by Sammie McGowan
Walking into our garden from the south, the first thing you notice are a few raised beds of what could be perceived as pure chaos. You can see the tops of corn sticking through it all, but there are vines wrapped around their stalks. And at their bases, broad leaves come halfway up the stalk and thick vines cascade over the sides of the raised beds and criss-cross over each other at your feet.
A year ago I would have said, “Who planted this bed? A child?” Being from Illinois, the capitol of corn, I was raised amongst fields of beautifully symmetrical lines of corn. I remember how calming it was to watch the perfect lines of mono-crop through my window as we drove by them at 60 mph, like being in a less chaotic kaleidoscope.
But today, 10 months after beginning my journey with Energy Corps, I look at these beds (which I once would have shook my head in disgust) and see gardening and farming as it should be.
You see, what I’m looking at is a farming technique thousands of years old called the Three Sisters. The Three Sisters is a companion planting technique (traditionally) between corn, beans, and squash that has been practiced by Native Americans all over North America for centuries.
Companion planting is when you plant more than one crop in the same area that help each other grow. When corn, beans, and squash are planted together, they grow even better than if they were planted separately. The corn sprouts first and grows tall, allowing a place for the beans to climb. Beans are a nitrogen fixer, meaning they can take nitrogen from the atmosphere and put it into the soil, enriching the soil for all the plants. The squash’s broad leaves shade the ground around the base of the corn, keeping out weeds and increasing water retention.
Acre by acre, the Three Sisters technique provides more food for a community than if you were to plant the same amount of each plant separately.
When white settlers came to North America and saw Native Americans’ gardens overflowing with the chaos of the Three Sisters, they assumed they didn’t know how to farm, similarly to how I assumed a child had planted our Three Sisters beds. But we have come to know what the Native Americans have known for centuries: that we don’t know everything, and if we listen the plants will teach us the way it should be done.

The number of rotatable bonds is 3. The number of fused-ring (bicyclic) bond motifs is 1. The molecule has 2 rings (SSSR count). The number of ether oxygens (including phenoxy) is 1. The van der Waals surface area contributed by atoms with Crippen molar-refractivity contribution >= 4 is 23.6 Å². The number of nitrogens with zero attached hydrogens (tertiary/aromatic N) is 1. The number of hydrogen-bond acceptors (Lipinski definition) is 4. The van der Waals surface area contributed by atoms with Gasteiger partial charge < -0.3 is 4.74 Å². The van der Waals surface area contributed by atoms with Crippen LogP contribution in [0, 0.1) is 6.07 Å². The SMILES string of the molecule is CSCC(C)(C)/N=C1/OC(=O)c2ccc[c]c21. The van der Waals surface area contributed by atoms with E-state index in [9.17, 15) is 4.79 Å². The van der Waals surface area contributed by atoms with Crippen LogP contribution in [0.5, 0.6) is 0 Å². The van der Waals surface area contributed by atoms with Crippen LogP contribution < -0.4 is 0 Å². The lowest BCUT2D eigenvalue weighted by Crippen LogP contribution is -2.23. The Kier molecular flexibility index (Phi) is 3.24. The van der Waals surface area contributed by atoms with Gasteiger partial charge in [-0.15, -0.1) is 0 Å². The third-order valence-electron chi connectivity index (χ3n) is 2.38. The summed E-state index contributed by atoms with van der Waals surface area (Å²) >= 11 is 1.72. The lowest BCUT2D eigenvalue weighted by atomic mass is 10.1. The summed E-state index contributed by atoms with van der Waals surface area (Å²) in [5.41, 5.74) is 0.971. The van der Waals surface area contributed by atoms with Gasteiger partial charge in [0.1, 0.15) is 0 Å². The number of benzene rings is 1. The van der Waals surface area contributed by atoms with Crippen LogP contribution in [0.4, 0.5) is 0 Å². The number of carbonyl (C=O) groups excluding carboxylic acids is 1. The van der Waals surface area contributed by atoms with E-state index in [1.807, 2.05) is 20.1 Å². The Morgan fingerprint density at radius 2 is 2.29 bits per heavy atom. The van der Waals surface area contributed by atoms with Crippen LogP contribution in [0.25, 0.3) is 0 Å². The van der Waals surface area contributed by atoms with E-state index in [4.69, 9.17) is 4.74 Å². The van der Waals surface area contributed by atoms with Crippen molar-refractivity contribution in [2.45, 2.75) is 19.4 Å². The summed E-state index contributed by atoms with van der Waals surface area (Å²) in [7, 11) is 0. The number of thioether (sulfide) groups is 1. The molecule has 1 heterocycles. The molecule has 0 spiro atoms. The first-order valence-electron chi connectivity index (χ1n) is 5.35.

When I think back to last year when I started my service with Energy Corps, I realize how little I knew compared to what I know now, about gardening, about farming, about food, about the environment in relation to food. Thinking about how I was raised to view farming in the mono-cropped fields of Illinois, it strikes me that this last year has not only been a season of learning, but a season of unlearning.
We all grow up being taught a specific set of beliefs, morals, values, ethics, and ideas about the world, and we go into the world from the standpoint of everything we learned. But what I’m learning over and over again is that some of what we learned isn’t necessarily right or correct or good. And that’s OK, but only if we are open to the fact that we must re-evaluate everything we were taught and come to our own conclusions based on the world we come to know as we grow up. Learning and education is touted as the pinnacle of growth, but I think unlearning can be even more important.